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The city is among the first to install inductive charging stations to power an electric bus fleet.
CHATTANOOGA, Tenn. — The newest piece of public transportation infrastructure in this Tennessee River city isn’t nearly as famous as Cincinnati Southern Railroad’s “Chattanooga Choo-Choo,” the train between the north and the south that picked up its first passengers here in 1880.
It isn’t as colorful or sleek as its fleet of electric buses that began operating in 1992, before almost any other American city, and for a time was the largest in the United States. It’s much less attractive than Chattanooga’s 55 electric bicycles that are available to commuters at racks and charging stations across the city.
No, the latest innovation in this mid-size southern city, renowned for early adoption of high technology infrastructure, is a small grid embedded in the pavement at the Chattanooga Area Regional Transportation Authority’s downtown bus station along Market Street. Though the design is barely more interesting than a manhole cover, the four squares mark the spot where Chattanooga spent $400,000 to install a wireless “inductive” charging station last summer for its new fleet of electric fixed-route buses that went into service in March.
With financing from a $761,000 Energy Department grant, and the expertise of big data and artificial intelligence experts from Vanderbilt University and the University of Houston, the transit agency is studying the value of the charging technology to power what it anticipates will be a fully electric bus fleet, perhaps by 2030.
“How we move into more electric vehicles means we’ll have to get better in understanding charge dynamics,” said Philip Pugliese, the transit agency’s system planner. “We’re figuring that out right now. Do we need more remote charging stations like this one? Will battery technology get so good that buses won’t need to be charged while on their routes? Historically CARTA had been engaged in research projects associated with inductive charging and this project was seen as an extension of that research.”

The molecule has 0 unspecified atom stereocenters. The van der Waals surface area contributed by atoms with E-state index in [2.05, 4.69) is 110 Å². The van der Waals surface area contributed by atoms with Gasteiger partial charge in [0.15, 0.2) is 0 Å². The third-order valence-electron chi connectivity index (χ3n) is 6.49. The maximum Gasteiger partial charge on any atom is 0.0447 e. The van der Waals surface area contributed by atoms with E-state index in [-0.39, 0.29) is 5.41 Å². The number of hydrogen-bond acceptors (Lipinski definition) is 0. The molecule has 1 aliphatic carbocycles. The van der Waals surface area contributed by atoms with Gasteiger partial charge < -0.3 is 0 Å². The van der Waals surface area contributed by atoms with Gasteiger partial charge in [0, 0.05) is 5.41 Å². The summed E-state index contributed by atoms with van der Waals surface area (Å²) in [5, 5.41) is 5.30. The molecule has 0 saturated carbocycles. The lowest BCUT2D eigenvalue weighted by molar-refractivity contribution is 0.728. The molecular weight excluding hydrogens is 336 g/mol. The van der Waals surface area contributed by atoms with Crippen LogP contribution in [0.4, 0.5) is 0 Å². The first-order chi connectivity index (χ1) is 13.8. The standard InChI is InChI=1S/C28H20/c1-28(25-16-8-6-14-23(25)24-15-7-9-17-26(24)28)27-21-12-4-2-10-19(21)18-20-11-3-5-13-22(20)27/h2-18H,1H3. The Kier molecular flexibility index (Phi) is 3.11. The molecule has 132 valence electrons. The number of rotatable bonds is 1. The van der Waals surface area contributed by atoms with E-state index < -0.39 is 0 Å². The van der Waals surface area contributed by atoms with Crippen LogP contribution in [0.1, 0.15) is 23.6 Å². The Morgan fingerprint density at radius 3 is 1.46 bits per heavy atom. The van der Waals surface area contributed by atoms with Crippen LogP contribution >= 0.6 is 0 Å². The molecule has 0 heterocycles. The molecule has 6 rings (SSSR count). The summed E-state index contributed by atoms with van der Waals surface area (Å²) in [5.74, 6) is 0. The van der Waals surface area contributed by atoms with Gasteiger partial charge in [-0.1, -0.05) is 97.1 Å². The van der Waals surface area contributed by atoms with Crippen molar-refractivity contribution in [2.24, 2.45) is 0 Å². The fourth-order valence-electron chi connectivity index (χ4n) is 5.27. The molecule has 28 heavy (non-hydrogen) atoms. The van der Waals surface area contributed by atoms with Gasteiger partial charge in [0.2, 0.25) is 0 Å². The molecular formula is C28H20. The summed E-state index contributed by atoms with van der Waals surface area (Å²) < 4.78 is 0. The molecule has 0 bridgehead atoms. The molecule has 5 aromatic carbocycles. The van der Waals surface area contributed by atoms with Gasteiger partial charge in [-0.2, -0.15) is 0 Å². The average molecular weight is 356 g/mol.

The charging station was developed by Momentum Dynamics, a Pennsylvania company that installed the country’s first inductive electric bus charging station, a 50-kilowatt unit, in Howard County, Maryland, in 2017. The company also built a 200-kilowatt unit like Chattanooga’s last year in Wenatchee, Washington. Chattanooga’s is the nation’s third such application for a public transit system.
The units use coils installed below ground, powered by electricity, to generate an electromagnetic field. Separate coils on the underside of buses absorb the energy, excite electrons, and convert the energy to electricity that is stored in bus batteries.
The coils deploy the same inductive electrical principles that are now used to charge cell phones. The magnetic field is confined to the space between the charging unit and the underbelly of the bus. The charging unit, which is safe to walk over, is nevertheless powerful enough to entirely recharge a bus in an hour or so. By scheduling buses to stop for a few minutes above the charging station, the transit agency can add power to bus batteries and miles to the range of their electric buses.
Just how far heavy-duty electric transit buses can travel on their battery charges has been one of the impediments limiting their adoption by American transit agencies. A typical bus is called upon to travel 150 miles or more in a day. BYD, one of the dozens of companies manufacturing electric buses, insists its equipment easily meets that requirement. “Range anxiety” though, has touched a number of agencies where electric buses faltered as winter weather, desert summer heat, or steep hills have caused batteries to weaken.